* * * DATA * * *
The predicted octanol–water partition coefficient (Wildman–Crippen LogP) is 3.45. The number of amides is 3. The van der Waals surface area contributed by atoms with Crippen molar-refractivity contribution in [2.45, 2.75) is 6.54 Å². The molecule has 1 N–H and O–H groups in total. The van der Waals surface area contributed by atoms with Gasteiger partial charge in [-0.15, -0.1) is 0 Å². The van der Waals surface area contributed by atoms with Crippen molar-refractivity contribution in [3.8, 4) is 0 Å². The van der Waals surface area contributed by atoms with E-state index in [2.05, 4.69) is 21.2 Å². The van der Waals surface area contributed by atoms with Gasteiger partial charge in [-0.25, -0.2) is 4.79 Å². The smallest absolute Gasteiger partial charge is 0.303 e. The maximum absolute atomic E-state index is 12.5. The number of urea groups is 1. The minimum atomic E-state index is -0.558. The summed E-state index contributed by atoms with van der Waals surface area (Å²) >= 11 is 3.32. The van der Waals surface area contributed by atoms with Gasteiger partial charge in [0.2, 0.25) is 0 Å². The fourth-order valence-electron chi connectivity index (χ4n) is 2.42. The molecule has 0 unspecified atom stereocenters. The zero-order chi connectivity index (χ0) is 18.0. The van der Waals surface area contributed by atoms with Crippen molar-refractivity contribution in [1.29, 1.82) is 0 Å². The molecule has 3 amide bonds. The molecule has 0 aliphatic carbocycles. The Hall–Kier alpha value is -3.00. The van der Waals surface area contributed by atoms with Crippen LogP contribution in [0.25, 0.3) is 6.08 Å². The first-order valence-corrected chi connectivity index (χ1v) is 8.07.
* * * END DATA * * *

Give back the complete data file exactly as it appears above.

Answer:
The predicted octanol–water partition coefficient (Wildman–Crippen LogP) is 3.45. The number of amides is 3. The van der Waals surface area contributed by atoms with Crippen molar-refractivity contribution in [2.45, 2.75) is 6.54 Å². The molecule has 1 N–H and O–H groups in total. The van der Waals surface area contributed by atoms with Gasteiger partial charge in [-0.15, -0.1) is 0 Å². The van der Waals surface area contributed by atoms with Crippen molar-refractivity contribution in [3.8, 4) is 0 Å². The van der Waals surface area contributed by atoms with E-state index in [2.05, 4.69) is 21.2 Å². The van der Waals surface area contributed by atoms with Gasteiger partial charge in [-0.25, -0.2) is 4.79 Å². The smallest absolute Gasteiger partial charge is 0.303 e. The maximum absolute atomic E-state index is 12.5. The number of urea groups is 1. The minimum atomic E-state index is -0.558. The summed E-state index contributed by atoms with van der Waals surface area (Å²) >= 11 is 3.32. The van der Waals surface area contributed by atoms with Gasteiger partial charge in [0.2, 0.25) is 0 Å². The fourth-order valence-electron chi connectivity index (χ4n) is 2.42. The molecule has 0 unspecified atom stereocenters. The zero-order chi connectivity index (χ0) is 18.0. The van der Waals surface area contributed by atoms with Crippen molar-refractivity contribution in [1.29, 1.82) is 0 Å². The molecule has 3 amide bonds. The molecule has 0 aliphatic carbocycles. The Hall–Kier alpha value is -3.00. The van der Waals surface area contributed by atoms with Crippen LogP contribution in [0.25, 0.3) is 6.08 Å². The first-order valence-corrected chi connectivity index (χ1v) is 8.07.